May is Mental Health Awareness Month. This annual campaign aims to raise awareness for mental illnesses and break the stigma associated with mental health issues. According to the National Alliance on Mental Illness, 1 in 5 Americans will be affected by a mental illness in their lifetime, and every American is affected through friends and family who have mental illnesses.
Thus, it is likely that one of us has a mental illness of some kind, and a sure thing that we know someone with a mental illness.
Many professionals deal with depression. We work in fast-paced, highly demanding environments that can take a toll on our mental health. According to the Dave Nee Foundation, lawyers in the United States are the occupational group with the highest incidence of depression and fifth in suicides. Further, chronic stress can trigger the onset of clinical depression.
Those are some startling statistics! But what does this have to do with women specifically? According to NAMI, women are prone to certain mental health conditions:
- Premenstrual Dysphoric Disorder (a severe form of PMS)
- Perinatal Depression (depression during or after pregnancy)
- Perimenopausal Depression (depression during menopause)
A 2014 study on depression in professional women found that women in positions of authority have more depressive symptoms than men in positions of authority (although apparently female lawyers are less depressed than male lawyers). According to the linked article, this can be attributed to women’s traditional assumption of most of the domestic responsibilities, as well as pay inequity, and the scarcity of other women at top levels. The article recommends that professional women
- Choose a family-friendly employer
- Find like-minded women and create a network
- Don’t strive for perfection
Notably, female professionals do not own the market on depression and mental health disorders. Male professionals have their own struggles. A recent American Bar Association article on depression in attorneys cited a study by National Institute for Safety and Health which found that male lawyers age 20 to 64 are more than twice as likely to die from suicide than are men the same age in a different occupation. A study done in 2016 by the Journal of Addiction Medicine shows that male attorneys are also susceptible to problem drinking. The rate of drinking problems among all attorneys is three times that of the general population, as 1 in 5 attorneys are problem drinkers. In a survey done on 12,000 lawyers, 25 percent of the male lawyers tested positive for hazardous and potentially alcohol-dependent drinking. According to the study, men under age 30 are most at-risk.
Interestingly, the study shows that female attorneys have even higher rates of alcohol abuse than male attorneys (which is the reverse of the general population). So, although female attorneys may be less susceptible to depression than male attorneys, they turn to alcohol more than men.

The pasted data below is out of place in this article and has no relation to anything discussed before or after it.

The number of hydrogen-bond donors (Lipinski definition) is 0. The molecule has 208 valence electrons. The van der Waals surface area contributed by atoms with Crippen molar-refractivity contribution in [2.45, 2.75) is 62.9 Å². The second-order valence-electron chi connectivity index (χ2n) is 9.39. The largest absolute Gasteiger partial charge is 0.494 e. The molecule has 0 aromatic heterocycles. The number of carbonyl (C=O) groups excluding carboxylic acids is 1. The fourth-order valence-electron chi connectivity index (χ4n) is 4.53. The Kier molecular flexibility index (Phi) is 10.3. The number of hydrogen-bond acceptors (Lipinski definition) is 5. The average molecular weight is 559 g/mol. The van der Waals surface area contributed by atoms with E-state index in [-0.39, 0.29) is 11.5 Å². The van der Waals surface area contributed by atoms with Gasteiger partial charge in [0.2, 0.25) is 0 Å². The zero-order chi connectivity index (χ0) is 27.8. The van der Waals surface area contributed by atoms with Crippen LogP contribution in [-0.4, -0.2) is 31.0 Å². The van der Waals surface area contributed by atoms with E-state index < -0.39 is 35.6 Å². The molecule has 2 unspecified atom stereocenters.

From an employer’s standpoint, taking care of employees’ mental health can increase productivity and job satisfaction. Employers should review their wellness programs and assess (and, if necessary, beef up) their coverage for mental health issues and include an employee assistance program, or EAP, to provide employees with confidential referrals to mental health professionals.
It is clear that male and female professionals (especially lawyers) have high-pressure, high conflict jobs that can take a mental and emotional toll, and everyone has different methods for reducing their stressors. The key is to find healthy stress outlets and methods for avoiding or dealing with depression.
Other recommendations for maintaining mental health or helping with depressive symptoms include:
- Regular exercise
- Meditation and breathing techniques
- Making time to do something you enjoy or just for you
- Set small, achievable goals
- Make small, positive changes to your diet including increases to folic acid and omega-3 fatty acids
- Get enough, or at least more sleep
- Challenge negative thoughts and practice positive ones
- Avoid withdrawal from friends and activities
- Find something to make you laugh
- Participate in your insurer's Wellness Program
- Reach out to your insurer's Employee Assistance program
- Honestly talk to your doctor
Obviously, for a lot of professionals following the above advice is easier said than done. But nobody has to go it alone. There is no shame in asking for help.
Mental Health Month is a good time for all of us to ask ourselves whether we are doing all right and to seek help if we need it. If your employer doesn’t have a hotline or EAP, please try the following contact information below if you are in need of help of any kind:
NAMI Helpline 800-950-NAMI
M-F, 10 AM - 6 PM ET
Text “NAMI” to 741741
Mental Health America Helpline
24 hours Text “MHA” to 741741
Image Credits: From Google Images, Creative Commons license: Green Ribbon; Blue Woman from Pixabay; Unhappy man from Max Pixel; Mental Health Cloud from Pixabay; Suicide Prevention Hotline from Lifelinelogo.svg-Wikipedia
Diversity, equity, and inclusion has been the bedrock of our firm since we opened over 75 years ago. As we like to say, it is in our DNA. We believe that to foster diverse leadership and urge diversity of thought, we must do what we can to advance the conversation about diversity, equity, inclusion, accessibility, and belonging in the workplace and the communities in which our workplaces thrive. Through our blog, we share our insights from the perspective of both an employer and employee, regarding emerging issues that affect diverse leaders and workforces. We hope you enjoy our tidbits of legal and practical information, wisdom, and humor. Thanks for joining the conversation!
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